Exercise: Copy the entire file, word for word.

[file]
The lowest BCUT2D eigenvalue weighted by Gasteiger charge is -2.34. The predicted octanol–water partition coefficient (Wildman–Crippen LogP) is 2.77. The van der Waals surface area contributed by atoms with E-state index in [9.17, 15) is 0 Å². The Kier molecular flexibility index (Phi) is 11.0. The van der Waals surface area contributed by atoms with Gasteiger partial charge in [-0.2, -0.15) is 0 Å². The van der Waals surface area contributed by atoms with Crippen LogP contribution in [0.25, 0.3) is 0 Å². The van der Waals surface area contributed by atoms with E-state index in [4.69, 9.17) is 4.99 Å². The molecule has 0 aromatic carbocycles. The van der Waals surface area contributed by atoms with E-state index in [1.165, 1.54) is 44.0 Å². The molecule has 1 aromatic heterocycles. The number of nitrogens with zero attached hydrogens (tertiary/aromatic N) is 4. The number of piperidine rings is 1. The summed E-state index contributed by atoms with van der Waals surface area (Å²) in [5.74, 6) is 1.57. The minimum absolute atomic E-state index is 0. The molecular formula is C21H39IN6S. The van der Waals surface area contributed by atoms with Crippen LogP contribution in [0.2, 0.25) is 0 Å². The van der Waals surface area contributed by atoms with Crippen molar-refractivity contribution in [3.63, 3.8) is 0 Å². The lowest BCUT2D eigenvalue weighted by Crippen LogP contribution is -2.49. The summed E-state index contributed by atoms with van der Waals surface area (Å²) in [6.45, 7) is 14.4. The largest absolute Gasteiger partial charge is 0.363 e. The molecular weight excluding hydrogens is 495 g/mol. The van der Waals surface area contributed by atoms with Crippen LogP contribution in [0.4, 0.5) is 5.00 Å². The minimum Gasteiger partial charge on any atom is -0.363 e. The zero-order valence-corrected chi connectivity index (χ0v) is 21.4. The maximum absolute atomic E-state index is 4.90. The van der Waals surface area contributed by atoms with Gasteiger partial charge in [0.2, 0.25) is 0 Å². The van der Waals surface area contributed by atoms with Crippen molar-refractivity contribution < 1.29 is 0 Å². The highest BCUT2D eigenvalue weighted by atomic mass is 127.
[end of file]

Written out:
The lowest BCUT2D eigenvalue weighted by Gasteiger charge is -2.34. The predicted octanol–water partition coefficient (Wildman–Crippen LogP) is 2.77. The van der Waals surface area contributed by atoms with E-state index in [9.17, 15) is 0 Å². The Kier molecular flexibility index (Phi) is 11.0. The van der Waals surface area contributed by atoms with Gasteiger partial charge in [-0.2, -0.15) is 0 Å². The van der Waals surface area contributed by atoms with Crippen LogP contribution in [0.25, 0.3) is 0 Å². The van der Waals surface area contributed by atoms with E-state index in [4.69, 9.17) is 4.99 Å². The molecule has 0 aromatic carbocycles. The van der Waals surface area contributed by atoms with E-state index in [1.165, 1.54) is 44.0 Å². The molecule has 1 aromatic heterocycles. The number of nitrogens with zero attached hydrogens (tertiary/aromatic N) is 4. The number of piperidine rings is 1. The summed E-state index contributed by atoms with van der Waals surface area (Å²) in [5.74, 6) is 1.57. The minimum absolute atomic E-state index is 0. The molecular formula is C21H39IN6S. The van der Waals surface area contributed by atoms with Crippen LogP contribution in [0.2, 0.25) is 0 Å². The van der Waals surface area contributed by atoms with Crippen molar-refractivity contribution in [3.63, 3.8) is 0 Å². The lowest BCUT2D eigenvalue weighted by Crippen LogP contribution is -2.49. The summed E-state index contributed by atoms with van der Waals surface area (Å²) in [6.45, 7) is 14.4. The largest absolute Gasteiger partial charge is 0.363 e. The molecular weight excluding hydrogens is 495 g/mol. The van der Waals surface area contributed by atoms with Crippen LogP contribution in [0.4, 0.5) is 5.00 Å². The minimum Gasteiger partial charge on any atom is -0.363 e. The zero-order valence-corrected chi connectivity index (χ0v) is 21.4. The maximum absolute atomic E-state index is 4.90. The van der Waals surface area contributed by atoms with Gasteiger partial charge in [0.2, 0.25) is 0 Å². The van der Waals surface area contributed by atoms with Crippen molar-refractivity contribution < 1.29 is 0 Å². The highest BCUT2D eigenvalue weighted by atomic mass is 127.